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Ronald Dandar v. District Attorney

June 9, 2011

RONALD DANDAR, PETITIONER,
v.
DISTRICT ATTORNEY, ET AL., RESPONDENT.



The opinion of the court was delivered by: District Judge Sean J. McLaughlin

Magistrate Judge Susan Paradise Baxter

MAGISTRATE JUDGE'S REPORT AND RECOMMENDATION

I. RECOMMENDATION

Petitioner, Ronald Dandar, has filed a petition for writ of habeas corpus pursuant to 28 U.S.C. § 2254.*fn1 [ECF No. 1]. The petition has not been served yet but this Court may dismiss it if it plainly appears on its face that Dandar is not entitled to relief in habeas. See 28 U.S.C. § 2243; Rule 4 of the Rules Governing Section 2254 Cases. That is the case here and therefore it is recommended that the petition be summarily dismissed without service and a certificate of appealability be denied.

II. REPORT

A.Relevant Background

Dandar is well known to this Court. He has filed numerous frivolous actions here in which he has challenged judgments of sentences imposed by the Court of Common Pleas of Erie County on August 31, 1983, at Criminal Docket Nos. 1982-1462 through 1467, and on February 6, 2004, in a probation revocation proceeding. The 120-page petition that Dandar has filed in this case is, like all of his filings, largely incomprehensible, but in it he is attempting once again to invalidate the judgments of sentences imposed on the aforementioned dates. The petition is at least his sixth attempted to do so.

On or around July 23, 2002, Dandar (who was on parole at the time) filed with this Court a petition for writ of habeas corpus pursuant to 28 U.S.C. § 2254 in which he challenged the August 31, 1983, judgment of sentence. That petition was docketed as Dandar v. Commonwealth, et al., 1:02-cv-222 (W.D. Pa.) and assigned to the Honorable Sean J. McLaughlin, who referred the case to me. I subsequently issued a Report and Recommendation ("R&R") advising that the petition be dismissed as untimely under the statute of limitations set forth in the Antiterrorism and Effective Death Penalty Act of 1996 ("AEDPA") and that a certificate of appealability be denied. Judge McLaughlin adopted the R&R as the Opinion of the Court, dismissed the petition, and denied a certificate of appealability. The Court of Appeals denied Dandar's subsequent request for a certificate of appealability. See Oct. 27, 2005, Order in Dandar v. Commonwealth, et al., Court of Appeals Docket No. 05-3731 (3d Cir.).

On or around December 27, 2005, Dandar initiated in this Court a habeas corpus action in which he challenged his February 6, 2004, probation revocation judgment of sentence. That action was docketed as Dandar v. Good, et al., 3:05-cv-00472 (W.D. Pa.) and assigned to Judge McLaughlin, who referred the case to me. I issued an R&R in which I recommended that the petition be denied as untimely and procedurally barred, and that a certificate of appealability be denied. Judge McLaughlin adopted the R&R as the Opinion of the Court, dismissed the petition, and denied a certificate of appealability. The Court of Appeals denied Dandar's subsequent request for a certificate of appealability. See Oct. 22, 2007, Order in Dandar v. Good, et al., Court of Appeals Docket No. 07-2916 (3d Cir.).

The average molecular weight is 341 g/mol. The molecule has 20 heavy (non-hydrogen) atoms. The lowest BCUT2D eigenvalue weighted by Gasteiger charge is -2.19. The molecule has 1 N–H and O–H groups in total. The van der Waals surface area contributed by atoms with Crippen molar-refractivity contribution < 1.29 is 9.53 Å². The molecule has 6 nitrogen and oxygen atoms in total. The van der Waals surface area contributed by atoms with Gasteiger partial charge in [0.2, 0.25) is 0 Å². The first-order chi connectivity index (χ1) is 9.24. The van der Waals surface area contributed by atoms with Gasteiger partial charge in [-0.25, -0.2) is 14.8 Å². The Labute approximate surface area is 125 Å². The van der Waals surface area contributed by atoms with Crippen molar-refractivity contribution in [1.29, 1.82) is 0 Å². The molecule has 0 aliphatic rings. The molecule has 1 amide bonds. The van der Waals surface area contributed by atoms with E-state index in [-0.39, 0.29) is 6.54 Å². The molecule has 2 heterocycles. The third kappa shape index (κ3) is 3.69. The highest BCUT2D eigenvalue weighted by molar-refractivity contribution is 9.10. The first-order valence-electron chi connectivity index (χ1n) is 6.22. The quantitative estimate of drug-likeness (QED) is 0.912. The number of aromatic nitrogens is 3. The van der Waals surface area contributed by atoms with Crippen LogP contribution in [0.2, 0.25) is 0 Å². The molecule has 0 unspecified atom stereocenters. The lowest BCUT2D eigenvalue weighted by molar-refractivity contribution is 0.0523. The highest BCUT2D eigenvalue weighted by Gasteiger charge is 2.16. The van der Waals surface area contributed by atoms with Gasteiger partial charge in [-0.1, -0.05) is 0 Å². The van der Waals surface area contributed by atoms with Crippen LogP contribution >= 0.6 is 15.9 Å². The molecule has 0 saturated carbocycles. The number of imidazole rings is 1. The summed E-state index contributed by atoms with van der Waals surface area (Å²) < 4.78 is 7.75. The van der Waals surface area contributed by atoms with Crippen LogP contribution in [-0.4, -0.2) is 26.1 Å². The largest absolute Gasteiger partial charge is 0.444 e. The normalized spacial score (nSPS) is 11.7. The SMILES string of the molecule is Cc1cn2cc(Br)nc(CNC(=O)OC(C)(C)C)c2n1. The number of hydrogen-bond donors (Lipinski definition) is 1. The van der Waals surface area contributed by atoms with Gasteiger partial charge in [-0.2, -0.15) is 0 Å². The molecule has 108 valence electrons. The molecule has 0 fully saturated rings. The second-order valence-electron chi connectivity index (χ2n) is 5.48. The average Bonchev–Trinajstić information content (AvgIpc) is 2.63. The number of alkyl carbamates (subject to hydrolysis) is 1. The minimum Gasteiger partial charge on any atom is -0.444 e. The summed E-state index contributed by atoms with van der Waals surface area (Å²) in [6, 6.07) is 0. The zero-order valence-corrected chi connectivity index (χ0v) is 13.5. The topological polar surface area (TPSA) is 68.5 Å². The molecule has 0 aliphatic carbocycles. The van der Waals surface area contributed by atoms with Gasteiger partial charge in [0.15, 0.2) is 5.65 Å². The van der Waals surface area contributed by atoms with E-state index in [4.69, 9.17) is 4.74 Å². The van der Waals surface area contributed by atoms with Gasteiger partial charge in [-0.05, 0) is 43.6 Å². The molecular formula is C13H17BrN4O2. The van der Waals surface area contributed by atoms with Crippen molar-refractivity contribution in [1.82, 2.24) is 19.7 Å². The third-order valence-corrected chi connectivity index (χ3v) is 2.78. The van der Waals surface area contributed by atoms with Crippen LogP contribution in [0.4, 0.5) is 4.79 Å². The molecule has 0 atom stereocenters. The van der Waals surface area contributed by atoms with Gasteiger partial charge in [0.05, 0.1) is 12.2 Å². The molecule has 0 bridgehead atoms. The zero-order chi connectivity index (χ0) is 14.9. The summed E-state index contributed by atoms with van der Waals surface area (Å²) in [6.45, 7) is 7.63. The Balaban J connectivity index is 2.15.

Since that time, Dandar has filed a series of federal habeas petitions here in which he has challenged his August 31, 1983, judgment of sentence and/or his February 6, 2004, probation revocation sentence. See Commonwealth v. Good, et al., 1:06-cv-00046 (W.D. Pa.); Dandar v. Commonwealth, et al., 1:06-cv-00302 (W.D. Pa.); Dandar v. Krysevig, et al., 1:08-cv-60 (W.D. Pa.). This Court dismissed each of those cases as second or successive, 28 U.S.C. § 2244(b), and in each the Court of Appeals denied a request for a certificate of appealability. Most recently, at Dandar v. Cameron, et al., No. 1:11-00042 (W.D. Pa.), Dandar filed a habeas petition in which he sought the revocation of his February 6, 2004, judgment of sentence. On June 4, 2011, I issued a Report and Recommendation in which I recommended that that petition be dismissed because it is at least the fifth time he has attempted to challenge that sentence by way of a federal habeas petition.

B. Discussion

Because the instant habeas petition is at least the sixth federal habeas corpus petition that Dandar has filed in which he challenges his state judgments of sentences, it is subject to the authorization requirements set out at 28 U.S.C. § 2244(b), a provision of AEDPA. In pertinent part, AEDPA mandates that before filing a second or successive habeas corpus petition, a petitioner must obtain an order from the court of appeals authorizing the district court to consider the petition. 28 U.S.C. § 2244(b)(3)(A). Once a petitioner moves for authorization to file a second or successive petition, a three-judge panel of the court of appeals must decide within thirty days whether there is a prima facie showing that the application satisfies § 2244's substantive requirements, which are set forth in § 2244(b)(2). See U.S.C. § 2244(b)(3)(C). AEDPA's allocation of "gatekeeping" responsibilities to the courts of appeals has divested district courts of jurisdiction over habeas petitions that are second or successive filings. Burton v. Stewart, 549 U.S. 147 (2007).

A review of the computerized dockets of the Court of Appeals establishes that Dandar has not received from it permission to file a second or successive petition. Therefore, the instant habeas petition must be ...


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